The tower of Stetson Chapel houses a set of eight English change ringing bells, the only such bell tower in Michigan and one of only a few dozen in North America.
For the chapel’s first half century, the tower stood empty. The initial idea that it might house a set of change ringing bells came from Professor Emeritus of Mathematics T. Jefferson Smith, who had learned to ring at the National Cathedral in Washington DC.
In change ringing, bells are rung one after the other in continuously changing sequences determined by mathematical rules, producing a cascading sound rather than traditional tunes. In 1977, Jeff (also known as T.J.) Smith introduced a two-week freshman orientation course on group theory that focused on change ringing using hand bells. Students ringing hand bells around campus attracted the curiosity of others, and soon the Kalamazoo College Guild of Change Ringers (KCGCR) was formed.
Coincidentally, this was not the first time changes had been rung on K’s campus. Publicity about the new student guild caught the attention of alumni who got in touch to report they had learned change ringing on hand bells from Professor of English and College Dean Edward Hinckley in the 1940’s. (Professor Hinckley’s children donated his set of twelve hand bells to the KCGCR in 1998.)
Over the next few years, several students, both course participants and their recruits, continued to pursue change ringing seriously, ringing hand bells in public and before chapel services. They had become a campus fixture by the time President George Rainsford began looking for ideas to commemorate the College’s 150th anniversary. Consequently, the proposal to install a set of tower bells in Stetson Chapel received wide support from students, faculty, and the administration.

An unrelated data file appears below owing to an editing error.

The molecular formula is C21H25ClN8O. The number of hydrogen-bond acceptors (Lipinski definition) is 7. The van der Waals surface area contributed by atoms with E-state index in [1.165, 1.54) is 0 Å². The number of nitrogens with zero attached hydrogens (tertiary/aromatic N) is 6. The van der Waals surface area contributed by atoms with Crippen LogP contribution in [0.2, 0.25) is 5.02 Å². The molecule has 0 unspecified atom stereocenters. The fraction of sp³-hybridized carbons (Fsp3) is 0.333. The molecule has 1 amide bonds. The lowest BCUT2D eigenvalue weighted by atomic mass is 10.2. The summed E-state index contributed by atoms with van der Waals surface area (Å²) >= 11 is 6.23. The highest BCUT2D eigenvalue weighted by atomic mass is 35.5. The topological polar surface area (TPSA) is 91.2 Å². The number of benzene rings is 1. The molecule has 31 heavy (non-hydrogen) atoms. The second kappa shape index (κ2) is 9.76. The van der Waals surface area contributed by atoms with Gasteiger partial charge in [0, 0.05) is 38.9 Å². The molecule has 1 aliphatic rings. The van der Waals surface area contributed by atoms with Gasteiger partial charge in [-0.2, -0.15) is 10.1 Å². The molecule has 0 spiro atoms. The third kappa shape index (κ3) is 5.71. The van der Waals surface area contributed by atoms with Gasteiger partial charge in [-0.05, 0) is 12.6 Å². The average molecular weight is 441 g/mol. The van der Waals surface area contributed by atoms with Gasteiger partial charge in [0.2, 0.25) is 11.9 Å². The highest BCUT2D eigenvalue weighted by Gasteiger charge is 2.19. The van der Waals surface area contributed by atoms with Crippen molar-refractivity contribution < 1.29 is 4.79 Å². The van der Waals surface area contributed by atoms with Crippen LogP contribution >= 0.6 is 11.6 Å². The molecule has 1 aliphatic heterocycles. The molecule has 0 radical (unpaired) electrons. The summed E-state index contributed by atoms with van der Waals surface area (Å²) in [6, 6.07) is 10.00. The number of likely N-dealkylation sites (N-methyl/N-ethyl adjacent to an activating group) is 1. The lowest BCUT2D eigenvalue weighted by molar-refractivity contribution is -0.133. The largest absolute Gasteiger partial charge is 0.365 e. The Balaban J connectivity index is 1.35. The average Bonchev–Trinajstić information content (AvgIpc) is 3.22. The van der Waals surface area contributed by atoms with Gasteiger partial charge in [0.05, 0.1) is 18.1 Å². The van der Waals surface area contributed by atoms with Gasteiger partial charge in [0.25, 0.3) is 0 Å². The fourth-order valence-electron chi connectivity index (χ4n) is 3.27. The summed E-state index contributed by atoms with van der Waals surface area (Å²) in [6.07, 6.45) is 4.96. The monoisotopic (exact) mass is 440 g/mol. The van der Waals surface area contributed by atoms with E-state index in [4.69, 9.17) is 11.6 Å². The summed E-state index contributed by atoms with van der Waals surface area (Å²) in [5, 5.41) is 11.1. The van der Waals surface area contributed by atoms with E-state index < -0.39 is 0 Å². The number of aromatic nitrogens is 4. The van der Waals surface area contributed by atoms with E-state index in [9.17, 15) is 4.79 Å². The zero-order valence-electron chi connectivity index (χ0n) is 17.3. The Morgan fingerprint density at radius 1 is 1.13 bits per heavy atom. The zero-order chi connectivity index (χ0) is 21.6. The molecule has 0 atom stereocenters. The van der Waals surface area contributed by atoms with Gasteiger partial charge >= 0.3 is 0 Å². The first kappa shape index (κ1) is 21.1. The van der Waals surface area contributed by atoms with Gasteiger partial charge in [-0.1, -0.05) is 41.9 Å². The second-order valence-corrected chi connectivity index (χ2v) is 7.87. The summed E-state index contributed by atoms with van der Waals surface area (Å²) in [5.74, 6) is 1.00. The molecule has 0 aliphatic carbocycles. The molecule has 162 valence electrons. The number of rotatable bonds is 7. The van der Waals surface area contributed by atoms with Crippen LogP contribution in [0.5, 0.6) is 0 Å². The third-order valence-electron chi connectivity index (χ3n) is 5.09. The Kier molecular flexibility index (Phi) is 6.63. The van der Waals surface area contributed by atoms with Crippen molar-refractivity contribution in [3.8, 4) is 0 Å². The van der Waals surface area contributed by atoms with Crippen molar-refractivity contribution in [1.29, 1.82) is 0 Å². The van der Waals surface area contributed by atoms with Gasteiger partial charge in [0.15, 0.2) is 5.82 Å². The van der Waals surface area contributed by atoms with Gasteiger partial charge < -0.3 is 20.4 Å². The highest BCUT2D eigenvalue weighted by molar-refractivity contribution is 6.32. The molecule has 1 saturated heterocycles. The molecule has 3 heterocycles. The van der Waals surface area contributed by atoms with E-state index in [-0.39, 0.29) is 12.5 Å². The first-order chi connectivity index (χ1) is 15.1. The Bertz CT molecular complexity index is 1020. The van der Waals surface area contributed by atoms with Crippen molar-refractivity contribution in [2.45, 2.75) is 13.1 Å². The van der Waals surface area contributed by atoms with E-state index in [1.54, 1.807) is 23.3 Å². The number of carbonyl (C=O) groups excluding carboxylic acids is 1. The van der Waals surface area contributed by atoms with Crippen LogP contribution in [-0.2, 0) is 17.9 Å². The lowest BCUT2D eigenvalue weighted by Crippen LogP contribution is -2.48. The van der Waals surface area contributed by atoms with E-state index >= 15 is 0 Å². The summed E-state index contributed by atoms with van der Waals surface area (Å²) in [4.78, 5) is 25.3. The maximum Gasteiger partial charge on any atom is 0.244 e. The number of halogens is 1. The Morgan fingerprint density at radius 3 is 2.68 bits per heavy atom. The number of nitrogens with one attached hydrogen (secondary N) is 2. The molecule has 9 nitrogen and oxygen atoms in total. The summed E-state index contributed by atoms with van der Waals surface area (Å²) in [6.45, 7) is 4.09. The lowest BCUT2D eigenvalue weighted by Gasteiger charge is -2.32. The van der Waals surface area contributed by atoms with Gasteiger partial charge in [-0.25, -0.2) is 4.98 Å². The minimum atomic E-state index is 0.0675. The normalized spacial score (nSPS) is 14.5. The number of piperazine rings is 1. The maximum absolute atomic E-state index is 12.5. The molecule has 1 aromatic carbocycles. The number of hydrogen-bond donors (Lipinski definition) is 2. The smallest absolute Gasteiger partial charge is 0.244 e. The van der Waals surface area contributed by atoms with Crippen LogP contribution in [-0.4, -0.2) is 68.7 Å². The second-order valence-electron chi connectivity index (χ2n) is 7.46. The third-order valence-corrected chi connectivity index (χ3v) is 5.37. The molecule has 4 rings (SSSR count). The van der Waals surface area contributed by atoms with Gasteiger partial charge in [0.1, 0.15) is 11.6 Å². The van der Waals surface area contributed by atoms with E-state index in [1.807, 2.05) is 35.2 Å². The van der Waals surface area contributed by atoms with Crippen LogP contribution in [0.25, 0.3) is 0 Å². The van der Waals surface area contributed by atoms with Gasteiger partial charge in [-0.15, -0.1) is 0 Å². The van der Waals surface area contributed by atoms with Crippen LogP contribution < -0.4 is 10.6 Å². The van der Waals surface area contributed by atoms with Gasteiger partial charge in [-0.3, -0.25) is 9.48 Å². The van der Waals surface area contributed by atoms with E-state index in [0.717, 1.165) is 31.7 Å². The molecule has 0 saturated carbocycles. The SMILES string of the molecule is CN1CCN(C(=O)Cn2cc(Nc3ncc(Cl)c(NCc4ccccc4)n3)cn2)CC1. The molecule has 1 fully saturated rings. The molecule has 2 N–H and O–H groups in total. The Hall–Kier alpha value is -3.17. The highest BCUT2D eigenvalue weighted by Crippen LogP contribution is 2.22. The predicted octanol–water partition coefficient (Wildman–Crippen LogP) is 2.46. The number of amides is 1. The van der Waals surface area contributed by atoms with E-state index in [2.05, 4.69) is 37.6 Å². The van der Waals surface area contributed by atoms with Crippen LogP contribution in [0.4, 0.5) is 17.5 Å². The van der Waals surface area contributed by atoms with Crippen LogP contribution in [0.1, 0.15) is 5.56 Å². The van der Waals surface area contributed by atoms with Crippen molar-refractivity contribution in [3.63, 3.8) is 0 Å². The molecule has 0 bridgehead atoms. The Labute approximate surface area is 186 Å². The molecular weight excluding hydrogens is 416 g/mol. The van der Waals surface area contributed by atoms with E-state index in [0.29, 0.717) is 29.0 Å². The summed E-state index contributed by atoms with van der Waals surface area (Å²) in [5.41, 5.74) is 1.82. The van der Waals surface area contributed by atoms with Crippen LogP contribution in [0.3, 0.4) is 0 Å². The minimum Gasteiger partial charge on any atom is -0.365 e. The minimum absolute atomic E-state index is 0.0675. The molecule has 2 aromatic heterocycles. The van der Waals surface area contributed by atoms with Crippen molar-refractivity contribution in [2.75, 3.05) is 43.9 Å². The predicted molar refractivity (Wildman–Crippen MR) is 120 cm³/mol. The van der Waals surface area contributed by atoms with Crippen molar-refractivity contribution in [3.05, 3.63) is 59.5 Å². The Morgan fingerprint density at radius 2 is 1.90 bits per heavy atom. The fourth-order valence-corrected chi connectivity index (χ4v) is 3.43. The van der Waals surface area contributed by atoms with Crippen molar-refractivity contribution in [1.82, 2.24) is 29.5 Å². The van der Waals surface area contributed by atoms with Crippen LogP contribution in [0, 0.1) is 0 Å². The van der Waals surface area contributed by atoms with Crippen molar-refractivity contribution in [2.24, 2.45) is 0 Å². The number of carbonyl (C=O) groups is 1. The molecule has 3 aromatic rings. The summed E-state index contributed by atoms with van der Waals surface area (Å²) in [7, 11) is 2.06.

Following an architectural study to determine if the tower was sound enough to withstand the force exerted by eight swinging bells weighing several hundred pounds each, college trustee (and alumnus) Dr. Maynard Conrad took the lead in raising funds to purchase and install the bells. Primary donors were Margaret Varney, Harold W. Brown, and the Arthur Vining Davis Foundation.
In 1983, the College’s sesquicentennial, new president David Breneman gave the project the final go-ahead, and the bells were cast by Whitechapel Bell Foundry in London, England, later that year. They were installed the following spring, and on June 2, 1984, the bells were dedicated in a festival which included many English details such as double-decker buses and Morris dancers (see photo below). A band of experienced change ringers from around north America rang the three-hour dedication peal.
Each bell bears the college motto, Lux Esto (“be light”) and is inscribed with a Biblical quotation and the name of a person associated with the college during its first century, including Kalamazoo’s first permanent settler, Titus Bronson; college co-founders Thomas W. Merrill and Caleb Eldred; first college president James A.B. Stone and his wife and coeducation pioneer, Lucinda Hinsdale Stone; founder of the First Baptist Church of Kalamazoo Jeremiah Hall; Madelon Stockwell, protégé of Lucinda Hinsdale Stone and the first woman graduate of the University of Michigan; and sixth college president Arthur Gaylord Slocum.
Altogether, more than 100 people have learned to ring at Kalamazoo College, including students, faculty and staff, alumni, and area residents. Countless bell ringers from around the world have come to ring K’s bells, and local ringers have hosted three general meetings of the North American Guild of Change Ringers. Stetson Chapel has been the site of many change ringing firsts and records, including the longest peal rung in North America.
More information about the bells and change ringing can be found on the Kalamazoo College Guild of Change Ringers site.
Text by Kit Almy; photos courtesy of Kalamazoo College Guild of Change Ringers